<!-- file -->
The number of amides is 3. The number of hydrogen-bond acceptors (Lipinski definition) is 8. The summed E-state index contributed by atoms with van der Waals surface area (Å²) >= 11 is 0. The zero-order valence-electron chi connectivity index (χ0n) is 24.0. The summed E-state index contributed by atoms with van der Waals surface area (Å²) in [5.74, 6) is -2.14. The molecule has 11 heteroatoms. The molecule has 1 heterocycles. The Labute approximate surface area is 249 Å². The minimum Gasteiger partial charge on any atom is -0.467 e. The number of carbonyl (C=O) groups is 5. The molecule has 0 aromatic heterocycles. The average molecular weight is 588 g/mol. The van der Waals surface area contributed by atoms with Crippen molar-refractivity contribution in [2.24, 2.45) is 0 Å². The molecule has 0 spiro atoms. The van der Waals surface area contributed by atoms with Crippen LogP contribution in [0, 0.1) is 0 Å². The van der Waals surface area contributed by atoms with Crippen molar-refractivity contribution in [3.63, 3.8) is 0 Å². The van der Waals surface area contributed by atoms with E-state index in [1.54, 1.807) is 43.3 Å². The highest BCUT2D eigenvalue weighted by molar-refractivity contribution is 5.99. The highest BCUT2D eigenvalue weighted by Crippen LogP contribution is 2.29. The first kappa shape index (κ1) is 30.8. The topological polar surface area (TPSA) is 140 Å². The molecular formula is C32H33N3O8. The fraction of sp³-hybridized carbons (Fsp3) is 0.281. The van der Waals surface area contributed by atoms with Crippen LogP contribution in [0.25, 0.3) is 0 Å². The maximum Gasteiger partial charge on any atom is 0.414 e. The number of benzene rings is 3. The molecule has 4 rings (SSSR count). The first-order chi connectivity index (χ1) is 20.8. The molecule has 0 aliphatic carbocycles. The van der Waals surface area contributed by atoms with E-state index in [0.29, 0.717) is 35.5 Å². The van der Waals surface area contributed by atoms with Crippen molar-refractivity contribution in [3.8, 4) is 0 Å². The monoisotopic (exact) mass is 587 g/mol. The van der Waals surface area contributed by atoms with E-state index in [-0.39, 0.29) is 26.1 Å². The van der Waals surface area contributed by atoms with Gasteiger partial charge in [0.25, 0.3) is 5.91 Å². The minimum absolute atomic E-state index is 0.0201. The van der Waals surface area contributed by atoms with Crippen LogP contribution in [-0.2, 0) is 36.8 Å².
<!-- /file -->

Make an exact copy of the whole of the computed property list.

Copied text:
The number of amides is 3. The number of hydrogen-bond acceptors (Lipinski definition) is 8. The summed E-state index contributed by atoms with van der Waals surface area (Å²) >= 11 is 0. The zero-order valence-electron chi connectivity index (χ0n) is 24.0. The summed E-state index contributed by atoms with van der Waals surface area (Å²) in [5.74, 6) is -2.14. The molecule has 11 heteroatoms. The molecule has 1 heterocycles. The Labute approximate surface area is 249 Å². The minimum Gasteiger partial charge on any atom is -0.467 e. The number of carbonyl (C=O) groups is 5. The molecule has 0 aromatic heterocycles. The average molecular weight is 588 g/mol. The van der Waals surface area contributed by atoms with Crippen molar-refractivity contribution in [2.24, 2.45) is 0 Å². The molecule has 0 spiro atoms. The van der Waals surface area contributed by atoms with Crippen LogP contribution in [0, 0.1) is 0 Å². The van der Waals surface area contributed by atoms with Crippen molar-refractivity contribution in [3.63, 3.8) is 0 Å². The van der Waals surface area contributed by atoms with E-state index in [1.54, 1.807) is 43.3 Å². The highest BCUT2D eigenvalue weighted by molar-refractivity contribution is 5.99. The highest BCUT2D eigenvalue weighted by Crippen LogP contribution is 2.29. The first kappa shape index (κ1) is 30.8. The topological polar surface area (TPSA) is 140 Å². The molecular formula is C32H33N3O8. The fraction of sp³-hybridized carbons (Fsp3) is 0.281. The van der Waals surface area contributed by atoms with Crippen LogP contribution in [0.25, 0.3) is 0 Å². The maximum Gasteiger partial charge on any atom is 0.414 e. The number of benzene rings is 3. The molecule has 4 rings (SSSR count). The first-order chi connectivity index (χ1) is 20.8. The molecule has 0 aliphatic carbocycles. The van der Waals surface area contributed by atoms with E-state index in [0.29, 0.717) is 35.5 Å². The van der Waals surface area contributed by atoms with Crippen molar-refractivity contribution in [3.8, 4) is 0 Å². The monoisotopic (exact) mass is 587 g/mol. The van der Waals surface area contributed by atoms with E-state index in [-0.39, 0.29) is 26.1 Å². The van der Waals surface area contributed by atoms with Gasteiger partial charge in [0.25, 0.3) is 5.91 Å². The minimum absolute atomic E-state index is 0.0201. The van der Waals surface area contributed by atoms with Crippen LogP contribution in [-0.2, 0) is 36.8 Å².